Chief must cope with smaller force
By Jane Beathard
London Police Chief Dave Wiseman handed layoff slips to four full-time patrol officers last week, after city council approved a $224,000 cut in his department’s 2013 budget. Layoff slips also went via mail to eight part-time officers.
Saturday, Dec. 15, is the last designated work day for all 12.
“It puts them off the books by the end of the calendar year which is also the end of London’s fiscal year,” Wiseman said.
It could have been worse.
Initially, council planned to reduce the police department budget by 15 percent or $289,000 from its 2012 allocation. But a last-minute amendment introduced by council member Pat Closser moved $65,000 to the police budget from the recreation and zoning departments.
In effect, the adjustment saved one patrolman’s job by eliminating the city zoning inspector’s position and reducing the recreation director’s job to part time.Vince Benedetti is the London zoning inspector. Ryan Ladd is the recreation director.
Although he’s grateful for the extra funds, Wiseman is uncomfortable with a situation that pitted city departments against each other.
He’s also frustrated that cuts were necessary when his department generally spends less than is allocated.
“As a department, we are $180,000 under budget (for 2012), but we are still being cut,” Wiseman said.
Since 93 percent of the police department’s expenditures go to personnel costs, Wiseman said he had no other choice but layoffs. He hammered that message home to council for weeks prior to the Nov. 15 vote.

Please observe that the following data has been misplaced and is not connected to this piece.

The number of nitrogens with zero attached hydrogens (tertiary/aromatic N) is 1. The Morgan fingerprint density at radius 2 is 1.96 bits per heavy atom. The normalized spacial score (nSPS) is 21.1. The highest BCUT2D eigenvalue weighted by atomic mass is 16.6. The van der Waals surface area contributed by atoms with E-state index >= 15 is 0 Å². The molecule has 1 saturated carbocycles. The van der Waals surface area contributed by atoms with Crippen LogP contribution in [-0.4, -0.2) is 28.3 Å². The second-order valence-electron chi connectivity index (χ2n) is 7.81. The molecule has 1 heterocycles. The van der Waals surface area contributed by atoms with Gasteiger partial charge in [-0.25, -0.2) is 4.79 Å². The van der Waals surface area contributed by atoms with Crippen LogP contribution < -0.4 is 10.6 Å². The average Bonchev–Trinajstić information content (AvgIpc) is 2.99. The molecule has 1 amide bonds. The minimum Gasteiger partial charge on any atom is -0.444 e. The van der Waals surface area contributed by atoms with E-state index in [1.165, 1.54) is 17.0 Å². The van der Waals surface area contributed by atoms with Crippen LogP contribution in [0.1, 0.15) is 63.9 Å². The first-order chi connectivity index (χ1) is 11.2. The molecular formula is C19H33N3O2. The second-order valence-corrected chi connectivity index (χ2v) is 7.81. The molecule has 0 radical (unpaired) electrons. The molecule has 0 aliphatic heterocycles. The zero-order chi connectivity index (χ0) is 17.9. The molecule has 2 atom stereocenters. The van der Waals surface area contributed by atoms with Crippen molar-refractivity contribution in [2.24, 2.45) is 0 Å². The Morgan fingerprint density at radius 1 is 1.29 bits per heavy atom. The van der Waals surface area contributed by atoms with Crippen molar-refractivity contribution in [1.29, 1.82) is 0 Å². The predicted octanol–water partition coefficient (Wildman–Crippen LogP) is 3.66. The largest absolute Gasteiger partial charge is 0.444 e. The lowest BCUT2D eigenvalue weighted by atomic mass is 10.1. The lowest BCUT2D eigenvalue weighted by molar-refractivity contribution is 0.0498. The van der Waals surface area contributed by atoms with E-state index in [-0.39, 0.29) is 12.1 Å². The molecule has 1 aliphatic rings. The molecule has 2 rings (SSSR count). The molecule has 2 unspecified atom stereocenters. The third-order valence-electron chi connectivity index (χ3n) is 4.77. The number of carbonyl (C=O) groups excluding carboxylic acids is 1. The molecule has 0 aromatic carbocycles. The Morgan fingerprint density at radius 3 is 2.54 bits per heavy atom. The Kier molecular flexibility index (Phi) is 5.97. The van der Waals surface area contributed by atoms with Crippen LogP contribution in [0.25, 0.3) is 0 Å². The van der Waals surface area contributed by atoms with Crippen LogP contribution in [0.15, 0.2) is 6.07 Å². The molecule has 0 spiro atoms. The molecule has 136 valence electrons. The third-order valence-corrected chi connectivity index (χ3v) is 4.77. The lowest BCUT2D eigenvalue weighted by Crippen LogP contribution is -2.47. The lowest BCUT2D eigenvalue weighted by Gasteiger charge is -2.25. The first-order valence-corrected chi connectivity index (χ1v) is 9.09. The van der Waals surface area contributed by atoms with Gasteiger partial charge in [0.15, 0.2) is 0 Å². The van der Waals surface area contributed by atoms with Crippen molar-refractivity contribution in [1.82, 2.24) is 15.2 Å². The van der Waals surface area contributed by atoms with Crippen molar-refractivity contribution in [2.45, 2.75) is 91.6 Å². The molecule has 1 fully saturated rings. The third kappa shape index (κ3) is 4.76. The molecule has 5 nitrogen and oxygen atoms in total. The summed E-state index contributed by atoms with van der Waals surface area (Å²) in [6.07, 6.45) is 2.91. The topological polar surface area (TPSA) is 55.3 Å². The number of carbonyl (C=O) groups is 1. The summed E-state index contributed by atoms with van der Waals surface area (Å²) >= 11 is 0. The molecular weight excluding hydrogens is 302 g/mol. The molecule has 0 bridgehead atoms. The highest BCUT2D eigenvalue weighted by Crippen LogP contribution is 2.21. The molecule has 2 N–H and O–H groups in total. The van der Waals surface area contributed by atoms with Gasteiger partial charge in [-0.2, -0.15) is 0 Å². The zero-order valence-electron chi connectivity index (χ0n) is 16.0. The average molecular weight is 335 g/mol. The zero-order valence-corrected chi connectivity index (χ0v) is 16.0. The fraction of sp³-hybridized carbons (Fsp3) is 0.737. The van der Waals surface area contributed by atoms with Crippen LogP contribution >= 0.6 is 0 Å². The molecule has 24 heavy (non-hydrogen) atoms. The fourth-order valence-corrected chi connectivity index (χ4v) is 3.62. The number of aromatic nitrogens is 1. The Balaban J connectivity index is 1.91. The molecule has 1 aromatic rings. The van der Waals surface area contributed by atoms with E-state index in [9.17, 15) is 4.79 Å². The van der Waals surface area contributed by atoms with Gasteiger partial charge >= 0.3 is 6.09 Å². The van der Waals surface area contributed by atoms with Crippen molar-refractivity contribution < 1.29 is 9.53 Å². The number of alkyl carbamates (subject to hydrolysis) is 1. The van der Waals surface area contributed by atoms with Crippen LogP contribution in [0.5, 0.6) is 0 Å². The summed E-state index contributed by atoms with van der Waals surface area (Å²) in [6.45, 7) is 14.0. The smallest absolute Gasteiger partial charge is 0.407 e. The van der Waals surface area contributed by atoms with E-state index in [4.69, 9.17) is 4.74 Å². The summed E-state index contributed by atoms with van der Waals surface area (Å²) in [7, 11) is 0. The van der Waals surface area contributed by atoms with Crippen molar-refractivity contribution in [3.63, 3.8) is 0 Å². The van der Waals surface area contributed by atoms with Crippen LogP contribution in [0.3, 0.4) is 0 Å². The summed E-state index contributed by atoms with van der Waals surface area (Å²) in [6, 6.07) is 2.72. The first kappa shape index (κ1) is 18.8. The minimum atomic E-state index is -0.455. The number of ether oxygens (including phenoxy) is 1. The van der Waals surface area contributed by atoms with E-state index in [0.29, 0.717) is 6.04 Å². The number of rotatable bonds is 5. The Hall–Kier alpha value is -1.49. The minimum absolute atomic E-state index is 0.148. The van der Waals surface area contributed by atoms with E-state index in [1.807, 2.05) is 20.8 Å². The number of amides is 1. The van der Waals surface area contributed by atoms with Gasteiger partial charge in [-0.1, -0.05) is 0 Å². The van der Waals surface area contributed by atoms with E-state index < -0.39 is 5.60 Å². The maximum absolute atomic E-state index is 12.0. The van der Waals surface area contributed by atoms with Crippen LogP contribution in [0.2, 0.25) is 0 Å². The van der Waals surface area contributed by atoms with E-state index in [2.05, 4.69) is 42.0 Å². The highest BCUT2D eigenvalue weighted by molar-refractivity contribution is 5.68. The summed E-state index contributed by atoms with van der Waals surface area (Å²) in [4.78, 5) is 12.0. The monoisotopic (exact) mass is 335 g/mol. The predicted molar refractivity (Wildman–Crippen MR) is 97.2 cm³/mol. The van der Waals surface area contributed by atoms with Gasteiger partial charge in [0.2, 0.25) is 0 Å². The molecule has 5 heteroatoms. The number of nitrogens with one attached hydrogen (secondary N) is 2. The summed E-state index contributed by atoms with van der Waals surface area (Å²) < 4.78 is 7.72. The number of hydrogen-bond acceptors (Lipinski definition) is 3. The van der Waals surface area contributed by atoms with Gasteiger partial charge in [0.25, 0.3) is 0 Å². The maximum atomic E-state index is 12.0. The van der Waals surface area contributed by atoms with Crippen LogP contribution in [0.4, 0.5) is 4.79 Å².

“The only way to cut the (police) budget was to cut personnel,” he said.
In accordance with Ohio law and the patrolmen’s union contract, all part-timers were laid off before any full-timers received pink slips. The four tapped were full-time officers with least seniority in London.
Dispatchers and sergeants were unaffected because those positions fall under different union contracts. Wiseman intends to re-hire a patrol officer on the layoff list to fill a full-time dispatcher’s position that’s been open for a year.
“It will not count toward his police service, but he will have a job,” Wiseman said.
Exactly what a shrinking police department will mean to public safety remains to be seen.
“There are a lot of uncertainties about how this will work,” Wiseman said.
He’s currently juggling schedules and looking at overtime costs that are bound to rise.
Fewer officers on the street mean overtime will increase to cover sick and training time for those still employed.
“We’ll be a strictly reactive department,” Wiseman said.
That means no participation in community crime prevention activities. Sponsors of the annual Strawberry Festival and Jazz & Ribs Fest will be forced to pay for security. No officers will be available to direct traffic during street and sewer repairs in the city.
“We’re not sure what the fallout will be,” Wiseman said.